Author Topic: A new forum on wooden works clocks  (Read 23612 times)

Offline jrbeall

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Re: A new forum on wooden works clocks
« Reply #15 on: January 04, 2010, 02:40:30 AM »

The members are from all over but most, I think. are in the US.  I am in Newark Ohio.

Happy New Year.


Offline Reid Heilig

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Re: A new forum on wooden works clocks
« Reply #16 on: January 04, 2010, 12:54:39 PM »
Ian, I am in North Carolina. Reid

Offline Sablatnic

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Re: A new forum on wooden works clocks
« Reply #17 on: January 04, 2010, 09:21:06 PM »
I live in Denmark, about 50 km from Copenhagen. And I see, that I have to change my browser.


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Re: A new forum on wooden works clocks
« Reply #18 on: January 05, 2010, 05:34:23 PM »
Well, if you are visiting the United Kingdom, there are a number of "Harrison" sites, National Maritime Museum (Royal Observatory), Brocklesby Park, various sites in north Lincolnshire (examples of joinery works), Nostell Priory, Guildhall in London (collection of the Worshipful Company of Clockmakers. Hope you can make it to Leeds. Presently the precision pendulum-clock is in storage, there is a little more conservation work to do, but mainly it is a matter of working up the project plan for the display and interpretation of this unique and highly significant object. Harrison's story just keeps rolling on into the future. The BBC has created a new project "A History of the World" in partnership with a lot of museums around the UK. The website goes live in a few days. There will be some TV programmes too. One of them will be about Harrison and this clock, filming this month, broadcast some time during 2010. My next article is for the Regional Furniture Society, just a short article, final draft sent to RFS editor follows:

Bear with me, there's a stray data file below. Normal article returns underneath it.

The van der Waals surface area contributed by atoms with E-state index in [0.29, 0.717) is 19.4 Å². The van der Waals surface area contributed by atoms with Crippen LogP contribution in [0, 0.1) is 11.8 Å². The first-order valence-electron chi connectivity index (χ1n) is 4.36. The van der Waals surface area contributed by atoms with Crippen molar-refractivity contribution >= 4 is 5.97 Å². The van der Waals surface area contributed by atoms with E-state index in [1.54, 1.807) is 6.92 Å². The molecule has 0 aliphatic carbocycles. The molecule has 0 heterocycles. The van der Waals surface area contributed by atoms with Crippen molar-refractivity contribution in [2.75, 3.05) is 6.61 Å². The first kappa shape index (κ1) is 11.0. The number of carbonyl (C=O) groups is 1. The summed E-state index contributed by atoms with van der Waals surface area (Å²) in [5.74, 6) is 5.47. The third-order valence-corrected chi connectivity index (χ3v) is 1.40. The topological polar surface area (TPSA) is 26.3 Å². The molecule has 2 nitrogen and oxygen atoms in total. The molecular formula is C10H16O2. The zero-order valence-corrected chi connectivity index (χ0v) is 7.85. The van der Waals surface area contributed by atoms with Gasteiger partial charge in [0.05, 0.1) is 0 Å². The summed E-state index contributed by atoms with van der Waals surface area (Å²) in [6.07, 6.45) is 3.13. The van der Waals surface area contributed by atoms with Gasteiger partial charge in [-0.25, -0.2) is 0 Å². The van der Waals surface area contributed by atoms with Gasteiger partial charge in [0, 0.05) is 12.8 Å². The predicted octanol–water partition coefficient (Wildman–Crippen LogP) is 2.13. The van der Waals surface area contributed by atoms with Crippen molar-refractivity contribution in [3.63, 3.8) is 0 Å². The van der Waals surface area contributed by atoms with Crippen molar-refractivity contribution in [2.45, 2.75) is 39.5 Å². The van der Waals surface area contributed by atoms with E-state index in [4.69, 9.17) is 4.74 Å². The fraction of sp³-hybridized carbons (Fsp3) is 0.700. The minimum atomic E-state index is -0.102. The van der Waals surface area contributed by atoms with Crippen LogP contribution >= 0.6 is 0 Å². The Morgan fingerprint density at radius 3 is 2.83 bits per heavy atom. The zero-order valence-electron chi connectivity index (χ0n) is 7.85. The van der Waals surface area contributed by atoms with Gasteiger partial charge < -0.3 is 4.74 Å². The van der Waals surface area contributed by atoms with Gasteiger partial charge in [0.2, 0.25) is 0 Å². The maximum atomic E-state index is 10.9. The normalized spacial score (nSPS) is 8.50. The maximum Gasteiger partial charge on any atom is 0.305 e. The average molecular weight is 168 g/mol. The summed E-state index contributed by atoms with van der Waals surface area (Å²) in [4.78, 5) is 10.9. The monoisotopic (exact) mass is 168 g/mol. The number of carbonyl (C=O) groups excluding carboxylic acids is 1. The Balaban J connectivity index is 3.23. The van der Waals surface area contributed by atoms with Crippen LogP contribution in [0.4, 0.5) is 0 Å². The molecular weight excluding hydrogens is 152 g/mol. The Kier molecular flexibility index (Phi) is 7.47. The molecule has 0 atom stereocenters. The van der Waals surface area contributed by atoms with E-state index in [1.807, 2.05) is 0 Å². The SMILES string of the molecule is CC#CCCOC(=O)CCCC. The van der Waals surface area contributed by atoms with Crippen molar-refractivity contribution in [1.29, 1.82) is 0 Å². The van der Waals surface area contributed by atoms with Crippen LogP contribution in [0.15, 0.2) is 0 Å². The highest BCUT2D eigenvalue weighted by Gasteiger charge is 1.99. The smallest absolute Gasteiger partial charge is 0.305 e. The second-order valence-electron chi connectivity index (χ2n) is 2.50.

John and James Harrison, joiners of Barrow-upon-Humber, North Lincolnshire

The August 2009 issue of the Furniture History Society newsletter gave details of a John “Longitude” Harrison (1693-1776) precision pendulum-clock of 1727 at Leeds Museums and Galleries. The article also placed the clock in the context of Harrison’s quest for precision timekeeping as the practical solution to determining longitude at sea.

There are a number of significant points about the clock at Leeds. Of the three precision pendulum-clocks it is the one in the most original condition. It is also one of the clocks on which Harrison continued his experiments with temperature compensation via the grid-iron pendulum. His own notes state that he removed the grid-iron from No. 2 (the Leeds clock) when he sold it, and that he continued the experimental work on No. 3, the precision pendulum-clock he kept for the rest of his life and the one that he used to test all his later clocks against.